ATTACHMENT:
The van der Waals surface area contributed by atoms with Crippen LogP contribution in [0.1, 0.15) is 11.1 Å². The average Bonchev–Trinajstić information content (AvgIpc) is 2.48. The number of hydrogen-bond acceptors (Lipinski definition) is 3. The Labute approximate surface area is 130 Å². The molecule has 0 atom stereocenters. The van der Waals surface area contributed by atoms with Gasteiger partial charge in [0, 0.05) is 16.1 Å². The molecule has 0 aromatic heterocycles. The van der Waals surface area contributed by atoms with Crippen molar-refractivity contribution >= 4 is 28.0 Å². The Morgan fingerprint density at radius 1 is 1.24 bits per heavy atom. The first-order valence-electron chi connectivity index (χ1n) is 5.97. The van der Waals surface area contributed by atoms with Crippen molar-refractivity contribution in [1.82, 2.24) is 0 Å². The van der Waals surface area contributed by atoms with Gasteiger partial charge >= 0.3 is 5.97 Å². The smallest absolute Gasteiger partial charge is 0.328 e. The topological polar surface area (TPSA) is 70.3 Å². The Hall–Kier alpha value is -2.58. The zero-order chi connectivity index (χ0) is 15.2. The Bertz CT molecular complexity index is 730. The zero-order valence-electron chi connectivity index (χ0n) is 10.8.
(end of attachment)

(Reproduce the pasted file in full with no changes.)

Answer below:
The van der Waals surface area contributed by atoms with Crippen LogP contribution in [0.1, 0.15) is 11.1 Å². The average Bonchev–Trinajstić information content (AvgIpc) is 2.48. The number of hydrogen-bond acceptors (Lipinski definition) is 3. The Labute approximate surface area is 130 Å². The molecule has 0 atom stereocenters. The van der Waals surface area contributed by atoms with Gasteiger partial charge in [0, 0.05) is 16.1 Å². The molecule has 0 aromatic heterocycles. The van der Waals surface area contributed by atoms with Crippen molar-refractivity contribution >= 4 is 28.0 Å². The Morgan fingerprint density at radius 1 is 1.24 bits per heavy atom. The first-order valence-electron chi connectivity index (χ1n) is 5.97. The van der Waals surface area contributed by atoms with Crippen molar-refractivity contribution in [1.82, 2.24) is 0 Å². The van der Waals surface area contributed by atoms with Gasteiger partial charge >= 0.3 is 5.97 Å². The smallest absolute Gasteiger partial charge is 0.328 e. The topological polar surface area (TPSA) is 70.3 Å². The Hall–Kier alpha value is -2.58. The zero-order chi connectivity index (χ0) is 15.2. The Bertz CT molecular complexity index is 730. The zero-order valence-electron chi connectivity index (χ0n) is 10.8.